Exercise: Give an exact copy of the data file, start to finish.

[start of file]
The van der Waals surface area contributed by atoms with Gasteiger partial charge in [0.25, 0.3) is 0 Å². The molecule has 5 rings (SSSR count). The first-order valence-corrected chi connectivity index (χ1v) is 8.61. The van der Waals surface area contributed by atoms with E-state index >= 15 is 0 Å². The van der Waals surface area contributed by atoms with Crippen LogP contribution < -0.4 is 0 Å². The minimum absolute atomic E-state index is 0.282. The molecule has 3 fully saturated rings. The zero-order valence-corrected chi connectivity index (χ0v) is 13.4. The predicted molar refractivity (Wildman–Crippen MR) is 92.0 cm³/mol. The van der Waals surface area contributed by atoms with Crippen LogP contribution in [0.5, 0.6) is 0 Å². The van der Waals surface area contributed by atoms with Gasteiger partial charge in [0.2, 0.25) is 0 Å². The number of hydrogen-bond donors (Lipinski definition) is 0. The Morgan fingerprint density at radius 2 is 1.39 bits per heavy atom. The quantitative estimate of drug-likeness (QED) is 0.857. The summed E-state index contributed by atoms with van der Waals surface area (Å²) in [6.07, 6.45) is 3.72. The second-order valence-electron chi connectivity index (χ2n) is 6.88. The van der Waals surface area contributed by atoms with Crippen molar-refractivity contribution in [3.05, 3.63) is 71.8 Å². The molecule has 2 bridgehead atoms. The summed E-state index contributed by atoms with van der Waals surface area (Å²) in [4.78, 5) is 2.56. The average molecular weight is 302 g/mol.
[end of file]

The van der Waals surface area contributed by atoms with Gasteiger partial charge in [0.25, 0.3) is 0 Å². The molecule has 5 rings (SSSR count). The first-order valence-corrected chi connectivity index (χ1v) is 8.61. The van der Waals surface area contributed by atoms with E-state index >= 15 is 0 Å². The van der Waals surface area contributed by atoms with Crippen LogP contribution < -0.4 is 0 Å². The minimum absolute atomic E-state index is 0.282. The molecule has 3 fully saturated rings. The zero-order valence-corrected chi connectivity index (χ0v) is 13.4. The predicted molar refractivity (Wildman–Crippen MR) is 92.0 cm³/mol. The van der Waals surface area contributed by atoms with Crippen LogP contribution in [0.5, 0.6) is 0 Å². The van der Waals surface area contributed by atoms with Gasteiger partial charge in [0.2, 0.25) is 0 Å². The number of hydrogen-bond donors (Lipinski definition) is 0. The Morgan fingerprint density at radius 2 is 1.39 bits per heavy atom. The quantitative estimate of drug-likeness (QED) is 0.857. The summed E-state index contributed by atoms with van der Waals surface area (Å²) in [6.07, 6.45) is 3.72. The second-order valence-electron chi connectivity index (χ2n) is 6.88. The van der Waals surface area contributed by atoms with Crippen molar-refractivity contribution in [3.05, 3.63) is 71.8 Å². The molecule has 2 bridgehead atoms. The summed E-state index contributed by atoms with van der Waals surface area (Å²) in [4.78, 5) is 2.56. The average molecular weight is 302 g/mol.